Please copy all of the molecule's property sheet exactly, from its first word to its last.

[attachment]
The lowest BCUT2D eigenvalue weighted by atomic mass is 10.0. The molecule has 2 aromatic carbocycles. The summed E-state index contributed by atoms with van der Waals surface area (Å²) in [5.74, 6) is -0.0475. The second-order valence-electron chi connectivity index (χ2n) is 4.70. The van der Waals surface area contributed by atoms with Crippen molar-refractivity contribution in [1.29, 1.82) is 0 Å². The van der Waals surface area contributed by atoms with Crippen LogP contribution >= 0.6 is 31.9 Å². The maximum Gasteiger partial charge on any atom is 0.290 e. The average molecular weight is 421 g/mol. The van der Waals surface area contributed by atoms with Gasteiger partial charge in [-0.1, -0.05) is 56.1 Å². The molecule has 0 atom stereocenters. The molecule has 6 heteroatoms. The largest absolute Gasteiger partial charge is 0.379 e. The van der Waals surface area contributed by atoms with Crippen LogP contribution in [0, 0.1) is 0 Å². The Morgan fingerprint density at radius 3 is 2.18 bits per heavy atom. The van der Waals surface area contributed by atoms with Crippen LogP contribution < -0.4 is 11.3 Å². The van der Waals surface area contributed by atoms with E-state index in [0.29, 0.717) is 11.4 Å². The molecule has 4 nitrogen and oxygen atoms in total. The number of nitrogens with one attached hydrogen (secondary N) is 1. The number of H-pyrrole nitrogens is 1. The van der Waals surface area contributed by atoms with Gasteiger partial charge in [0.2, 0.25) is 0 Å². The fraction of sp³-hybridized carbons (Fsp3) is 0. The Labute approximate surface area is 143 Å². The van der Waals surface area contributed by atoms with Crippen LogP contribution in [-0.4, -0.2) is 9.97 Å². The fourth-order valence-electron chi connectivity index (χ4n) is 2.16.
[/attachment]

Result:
The lowest BCUT2D eigenvalue weighted by atomic mass is 10.0. The molecule has 2 aromatic carbocycles. The summed E-state index contributed by atoms with van der Waals surface area (Å²) in [5.74, 6) is -0.0475. The second-order valence-electron chi connectivity index (χ2n) is 4.70. The van der Waals surface area contributed by atoms with Crippen molar-refractivity contribution in [1.29, 1.82) is 0 Å². The van der Waals surface area contributed by atoms with Crippen LogP contribution >= 0.6 is 31.9 Å². The maximum Gasteiger partial charge on any atom is 0.290 e. The average molecular weight is 421 g/mol. The van der Waals surface area contributed by atoms with Gasteiger partial charge in [-0.1, -0.05) is 56.1 Å². The molecule has 0 atom stereocenters. The molecule has 6 heteroatoms. The largest absolute Gasteiger partial charge is 0.379 e. The van der Waals surface area contributed by atoms with Crippen LogP contribution in [0, 0.1) is 0 Å². The Morgan fingerprint density at radius 3 is 2.18 bits per heavy atom. The van der Waals surface area contributed by atoms with Crippen LogP contribution < -0.4 is 11.3 Å². The van der Waals surface area contributed by atoms with E-state index in [0.29, 0.717) is 11.4 Å². The molecule has 4 nitrogen and oxygen atoms in total. The number of nitrogens with one attached hydrogen (secondary N) is 1. The number of H-pyrrole nitrogens is 1. The van der Waals surface area contributed by atoms with Gasteiger partial charge in [0.2, 0.25) is 0 Å². The fraction of sp³-hybridized carbons (Fsp3) is 0. The Labute approximate surface area is 143 Å². The van der Waals surface area contributed by atoms with Crippen LogP contribution in [-0.4, -0.2) is 9.97 Å². The fourth-order valence-electron chi connectivity index (χ4n) is 2.16.